What can we get out of marketing?

* Bigger user base, it brings (in respect to python lang):
- more 3rd party modules
- greater pressure to bring new language features
- more massive testing (more people test more :)
- lesser competitive advantage over other people
* Bigger credibility of python language among managers -- remember that many IT managers don't know about language other than Java & C# :)
* It could boost growth of companies providing comercial support for the language -- because it will be more profitable.

* Lesser paycheck :(. More python programmers in the public will drop the price of python programmer on the job market.
OR
* Bigger paycheck :) if the marketing will be targeted on IT managers, not on creating more python programmers :)))

Sorry for the english, try to understand me :)

John Sirbu

Posts: 5
Nickname: silverleaf
Registered: Mar, 2006

Re: Marketing Python - An Idea Whose Time Has Come Posted: Mar 27, 2006 9:17 AM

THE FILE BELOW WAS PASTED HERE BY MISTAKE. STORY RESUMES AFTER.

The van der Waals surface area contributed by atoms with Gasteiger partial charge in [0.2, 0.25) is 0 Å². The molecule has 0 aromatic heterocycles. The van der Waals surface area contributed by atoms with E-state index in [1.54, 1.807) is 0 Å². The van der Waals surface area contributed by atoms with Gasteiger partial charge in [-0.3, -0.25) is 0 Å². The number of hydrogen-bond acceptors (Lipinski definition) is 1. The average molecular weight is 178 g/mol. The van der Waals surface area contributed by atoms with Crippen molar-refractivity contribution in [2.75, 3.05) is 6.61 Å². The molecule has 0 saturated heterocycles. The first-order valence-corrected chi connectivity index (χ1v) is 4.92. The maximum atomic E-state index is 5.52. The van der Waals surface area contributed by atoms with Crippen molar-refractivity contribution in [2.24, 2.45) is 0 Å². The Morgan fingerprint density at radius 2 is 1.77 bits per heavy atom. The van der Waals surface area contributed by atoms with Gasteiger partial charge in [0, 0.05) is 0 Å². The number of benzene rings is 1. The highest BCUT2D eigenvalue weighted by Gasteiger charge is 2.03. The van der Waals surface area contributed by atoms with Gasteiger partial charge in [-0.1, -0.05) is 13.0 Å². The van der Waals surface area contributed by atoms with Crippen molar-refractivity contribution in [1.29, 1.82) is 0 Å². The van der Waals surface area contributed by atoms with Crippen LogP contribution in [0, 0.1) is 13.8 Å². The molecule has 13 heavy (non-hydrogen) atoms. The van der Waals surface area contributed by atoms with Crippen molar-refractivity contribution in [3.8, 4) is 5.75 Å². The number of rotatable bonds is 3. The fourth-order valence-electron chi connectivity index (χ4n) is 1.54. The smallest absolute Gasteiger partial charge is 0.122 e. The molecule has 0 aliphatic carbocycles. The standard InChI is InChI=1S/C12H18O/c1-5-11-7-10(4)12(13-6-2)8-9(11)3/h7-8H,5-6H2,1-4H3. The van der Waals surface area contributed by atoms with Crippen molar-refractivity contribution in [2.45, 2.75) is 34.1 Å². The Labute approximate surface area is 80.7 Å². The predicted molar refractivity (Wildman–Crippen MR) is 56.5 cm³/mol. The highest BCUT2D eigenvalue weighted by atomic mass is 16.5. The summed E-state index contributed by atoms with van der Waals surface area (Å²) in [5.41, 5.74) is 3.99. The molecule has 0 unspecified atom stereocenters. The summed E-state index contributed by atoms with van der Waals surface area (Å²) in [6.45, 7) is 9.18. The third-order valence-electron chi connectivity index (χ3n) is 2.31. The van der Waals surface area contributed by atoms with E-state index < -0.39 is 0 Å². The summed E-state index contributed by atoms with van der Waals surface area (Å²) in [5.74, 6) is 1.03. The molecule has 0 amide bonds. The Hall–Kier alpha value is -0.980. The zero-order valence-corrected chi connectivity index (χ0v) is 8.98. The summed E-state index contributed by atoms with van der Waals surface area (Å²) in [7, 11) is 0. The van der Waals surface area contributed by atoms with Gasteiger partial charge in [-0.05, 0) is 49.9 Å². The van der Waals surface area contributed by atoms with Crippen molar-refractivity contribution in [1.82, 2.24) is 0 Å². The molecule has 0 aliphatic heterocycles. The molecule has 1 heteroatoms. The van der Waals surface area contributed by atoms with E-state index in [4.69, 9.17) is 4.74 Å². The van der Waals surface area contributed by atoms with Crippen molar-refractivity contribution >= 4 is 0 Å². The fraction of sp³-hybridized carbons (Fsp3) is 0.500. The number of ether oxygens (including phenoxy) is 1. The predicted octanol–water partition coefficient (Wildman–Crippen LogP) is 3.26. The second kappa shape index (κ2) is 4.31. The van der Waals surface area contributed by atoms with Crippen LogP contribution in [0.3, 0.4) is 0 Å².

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@ Chris Hart

Are we afraid of RoR and Ajax stealing our thunder?

The fact we work with a snake means we are pretty fearless individuals. ;P So it's not fear, it is more a general attitude of rebuke toward the R language. The "Lightning" (e.g. Zen and Power) will always stay the same, "Thunder" (e.g. Adoption and "Branding") is just as important I believe.

There a pages arguments constantly talking about how "the best doesn't win, the mediocre is rewarded", classic VHS versus Betamax argument. Redundant question here... if you invest in a technology wouldn't you have wanted your investment to be supported?

I believe it is similar with any "new" technology or idea. With Python, we've have invested our time to improve and expand the language. It's power and simplicity is unparallel, and it is widely know that much of the R language/code implementation is based on Python (as of late much of the R community wish to say it is based on Perl).

Subconcious fear? No. Subconcious disdain? Maybe.

Of them making it impossible for us to code in Python?

Hobbists can code in any language however most will agree that their favorite tools are perferable to use rather then the ones that they HAVE to use.

Afraid we'll like them better?